“The Birds” is not even close to a brisk thriller. Clocking in at close to two hours, there is a looseness in its timing that lets the accordion extend too far at times before snapping the sides back together for an eagerly awaited, and occasionally much needed, moment of terror.
Hitchcock wants the audience caught in his web of realism, warmed by the security of likable characters in a relatable world of mundane diner meals, post office visits, and small town hubbub that seems all the more meaningless when the birds of the world go on the offensive without warning. There is little question that the setup makes the ornithological insanity more hauntingly plausible, though it can definitely be debated if Hitchcock keeps his audience in that part of the movie past the point of necessity.
There are broader hints at more complex themes that see a quick stroke, although Hitchcock never dabs his brush all the way in for a full examination. Hysteria sets in briefly when one panicked resident irrationally blames the visiting newcomer for their inexplicable epidemic. A slap ends that confrontation and along with it, any deeper exploration of societal relations altered by the situation. And although the surface is only scratched, the real terror of “The Birds” comes from the thought of, what really would happen if another creature that we tenuously share nature with suddenly turned hostile?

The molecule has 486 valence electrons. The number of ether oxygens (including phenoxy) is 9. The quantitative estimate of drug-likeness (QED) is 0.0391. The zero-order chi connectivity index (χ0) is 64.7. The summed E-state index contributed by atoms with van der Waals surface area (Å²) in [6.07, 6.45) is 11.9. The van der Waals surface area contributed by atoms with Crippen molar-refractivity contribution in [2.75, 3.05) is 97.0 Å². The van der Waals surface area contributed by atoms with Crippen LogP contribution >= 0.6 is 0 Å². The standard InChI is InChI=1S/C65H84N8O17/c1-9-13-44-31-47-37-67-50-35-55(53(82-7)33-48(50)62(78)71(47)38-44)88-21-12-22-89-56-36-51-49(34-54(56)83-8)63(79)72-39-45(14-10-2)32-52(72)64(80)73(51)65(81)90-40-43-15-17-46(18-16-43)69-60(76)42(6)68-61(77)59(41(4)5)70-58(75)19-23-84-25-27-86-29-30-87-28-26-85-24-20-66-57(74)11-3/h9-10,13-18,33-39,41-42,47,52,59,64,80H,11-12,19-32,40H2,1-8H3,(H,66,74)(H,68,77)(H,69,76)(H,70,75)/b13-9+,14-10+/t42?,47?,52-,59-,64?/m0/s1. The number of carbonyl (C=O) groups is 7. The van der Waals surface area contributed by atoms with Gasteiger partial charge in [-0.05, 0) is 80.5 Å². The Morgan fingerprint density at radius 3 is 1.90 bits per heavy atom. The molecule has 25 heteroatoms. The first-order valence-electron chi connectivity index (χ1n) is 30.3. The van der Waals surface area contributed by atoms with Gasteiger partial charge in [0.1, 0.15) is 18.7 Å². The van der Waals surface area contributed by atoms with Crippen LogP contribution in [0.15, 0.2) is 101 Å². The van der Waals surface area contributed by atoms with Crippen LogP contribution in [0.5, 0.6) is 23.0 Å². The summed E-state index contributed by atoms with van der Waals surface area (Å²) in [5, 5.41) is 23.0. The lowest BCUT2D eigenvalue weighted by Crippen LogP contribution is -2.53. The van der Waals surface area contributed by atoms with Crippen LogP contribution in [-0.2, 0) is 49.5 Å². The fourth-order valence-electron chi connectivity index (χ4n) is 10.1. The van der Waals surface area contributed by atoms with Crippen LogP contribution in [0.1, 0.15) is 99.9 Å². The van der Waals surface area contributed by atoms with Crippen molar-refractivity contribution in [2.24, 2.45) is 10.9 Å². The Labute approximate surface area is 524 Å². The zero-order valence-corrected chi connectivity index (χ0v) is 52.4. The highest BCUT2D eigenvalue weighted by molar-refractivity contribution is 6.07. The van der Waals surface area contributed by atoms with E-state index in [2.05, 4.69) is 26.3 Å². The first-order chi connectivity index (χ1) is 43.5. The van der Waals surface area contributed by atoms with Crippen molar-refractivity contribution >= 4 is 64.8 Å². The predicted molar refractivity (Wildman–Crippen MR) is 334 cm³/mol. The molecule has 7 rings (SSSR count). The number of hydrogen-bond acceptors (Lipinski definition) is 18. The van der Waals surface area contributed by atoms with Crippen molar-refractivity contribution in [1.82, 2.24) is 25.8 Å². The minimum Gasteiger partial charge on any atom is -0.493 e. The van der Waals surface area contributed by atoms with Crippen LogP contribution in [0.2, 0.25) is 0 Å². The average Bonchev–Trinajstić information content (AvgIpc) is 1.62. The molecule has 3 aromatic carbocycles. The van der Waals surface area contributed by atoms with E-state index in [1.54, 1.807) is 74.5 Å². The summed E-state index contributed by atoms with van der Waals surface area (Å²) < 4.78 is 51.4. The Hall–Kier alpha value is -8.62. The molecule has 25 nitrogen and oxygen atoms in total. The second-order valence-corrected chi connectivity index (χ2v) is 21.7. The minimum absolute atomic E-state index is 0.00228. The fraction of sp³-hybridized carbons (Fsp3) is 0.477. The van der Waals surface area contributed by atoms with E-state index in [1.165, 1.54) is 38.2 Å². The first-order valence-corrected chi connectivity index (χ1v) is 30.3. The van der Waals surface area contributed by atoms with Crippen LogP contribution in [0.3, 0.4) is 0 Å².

“The Birds” is very good and holds up well enough in the important areas after 50 years, though it may not be near the top of Hitchcock’s more notable achievements. The dated special effects can be forgiven to a degree, owing to 60’s era technology that was state of the art then and nostalgic at best now. Earning less clemency are the aforementioned pacing problems and some highly suspect developments meant to move the plot forward.
Anyone who wants to argue that “The Birds” is the closest Hitchcock movie that can be considered a traditionally defined horror film should focus on the sublimely dumb behavior of some of its characters, not unlike dimwitted teens traipsing into the woods to meet a machete blade in a 1980’s slasher. Despite ongoing evidence of bird swarms on the rampage, Bodega Bay residents are strangely in no hurry to fortify indoor sanctuaries, instead opting to spend a conspicuous amount of continued time outdoors, only to be pecked yet again. There is similarly no rational explanation for why Tippi Hedren decides that investigating an upstairs room alone during a break in bird attacks is suddenly a good idea.
These are the kinds of contrivances that critics would jump all over today, but Hitchcock is afforded the benefit of having 50 plus years for his film to transcend its faults and achieve “classic” status. Structural problems notwithstanding, that classic status is still earned.
The brilliance of a music-less soundtrack instead filled with squawks, caws, chirps, and screeches is exactly that. Brilliant. “The Birds” might have benefitted from a notch or two of belt tightening, but its seesaw balance between banal romance and family melodrama against frantic wing-flapping frights can still affect the most fearless viewer, even if it is more than half a century later.
Review Score: 80